Set your air pump up by attaching the air hose to the output and plugging the device into a power outlet.

Connect the other end of the air hose to the air stone(s), but only after you’ve fed it through the grow site. That way the growing medium goes in that much easier.

4. Prepare Growing Mediums

After soaking the LECA (our growing medium of choice) we added it to the grow sites we created.

Whatever growing medium you decided to work with, now is the time to prepare it. If you picked LECA, or something similar, you may soak it for up to 24 hours before adding it to the grow sites.

Some growing mediums also need sanitizing, like LECA. To do so, simply boil them for several minutes. Afterward, soak them for a few minutes, rinse them off, and you’re good to go.

With your grow site in place, including air hose and air stone, add in growing medium up to an inch or so from the top of the pot or cup.

5. Connect All the Electronic Components to a Timer

After connecting the air pump and lights to a surge protector (shown above), we plugged them into a digital timer.

At this point in the project, your DWC system is almost complete. More or less, all you need to do now is plug it in.

We suggest using a power bar (with built-in surge protection) and a timer. Your equipment will be safe in a power outage or lightning strike.

That way your components are safe in the case of some other sort of electrical malfunction, and your system may run on auto-pilot, including the lights as well.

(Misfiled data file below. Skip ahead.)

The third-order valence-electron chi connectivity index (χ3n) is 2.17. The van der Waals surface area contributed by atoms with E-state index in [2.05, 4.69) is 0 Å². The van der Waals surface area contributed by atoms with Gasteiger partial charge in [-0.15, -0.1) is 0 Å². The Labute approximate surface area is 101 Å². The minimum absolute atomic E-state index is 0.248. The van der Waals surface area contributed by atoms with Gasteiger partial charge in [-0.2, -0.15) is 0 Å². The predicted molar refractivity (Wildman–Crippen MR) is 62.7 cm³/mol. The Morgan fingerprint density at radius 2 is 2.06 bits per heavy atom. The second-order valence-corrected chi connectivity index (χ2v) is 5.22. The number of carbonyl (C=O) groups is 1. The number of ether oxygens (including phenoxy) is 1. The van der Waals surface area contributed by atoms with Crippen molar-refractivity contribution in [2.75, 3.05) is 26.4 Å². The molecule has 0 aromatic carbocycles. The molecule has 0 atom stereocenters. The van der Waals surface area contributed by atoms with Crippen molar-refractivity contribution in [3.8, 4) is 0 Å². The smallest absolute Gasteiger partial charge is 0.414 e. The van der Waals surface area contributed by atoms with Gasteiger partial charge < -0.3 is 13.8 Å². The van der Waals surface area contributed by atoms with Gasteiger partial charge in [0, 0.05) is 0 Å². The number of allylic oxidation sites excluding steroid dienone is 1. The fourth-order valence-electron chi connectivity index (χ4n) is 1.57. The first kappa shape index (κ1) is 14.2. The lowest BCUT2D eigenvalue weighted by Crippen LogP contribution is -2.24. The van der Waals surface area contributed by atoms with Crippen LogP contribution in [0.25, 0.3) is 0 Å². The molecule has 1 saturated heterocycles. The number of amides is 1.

6. Test and Tweak the System

These two DIY DWC systems run with a dual air pump, one hose feeding oxygen to the root zone of each grow site.

Once it’s all set up, your new DIY DWC hydroponics system is ready for growing anything from lettuce, tomatoes, and peppers, to small dwarf fruit trees and blueberry bushes.

But, you may discover a few bugs that need to be addressed once the system is up and running.

If you need to re-do something, don’t fret. Just tweak the system as needed and move on!

Using a Deep Water Culture Hydroponic System

This video is shared from the Soothing Leaf YouTube channel.

Choose a Good Location

For a hydroponics system of any sort, location is key. The system needs to be placed somewhere it is easy to access but is protected from the elements (and children and pets).

Depending on whether or not your system receives natural sunlight or not, you may or may not need to consider a location that includes lights for your system.

Set Up Lights if Necessary

This LED grow light is consumes less than 50W and gives off the equivalent of 8000W.

If your plants receive little to no natural light, lights will be an absolute necessity if you want anything to grow.

Thankfully, the internet is ripe with various types of grow lights.

You shouldn’t have much issue finding the right sort of lights for whatever species it is that you plan on growing.

Test the Water Regularly

A TDS and EC reader we use to monitor our DIY DWC hydroponic systems daily.

Once you’re up and running with a DWC system, its water needs checked daily (as it is with all hydroponic systems).

For this, you need a pH meter with an EC function or possibly two meters. You can find a combo meter online for less than $15.

Plant Crops

Practice makes perfect, and growing things hydroponically is a lot different than growing them in the soil.

You will need to practice germinating seeds and transplanting them into your grow sites or starting seeds directly in them.

At any rate, plant crops and grow them, and then plant them again, and again, and again. Eventually, it’ll feel just as natural as gardening outside.

Try and Try Again

It isn’t just the planting you’ll need to tray again and again, at first. There are many aspects to the hydroponic gardening technique that you will learn.

You may need to research and practice with proper lighting or get used to dealing with nutrients and testing the water with meters.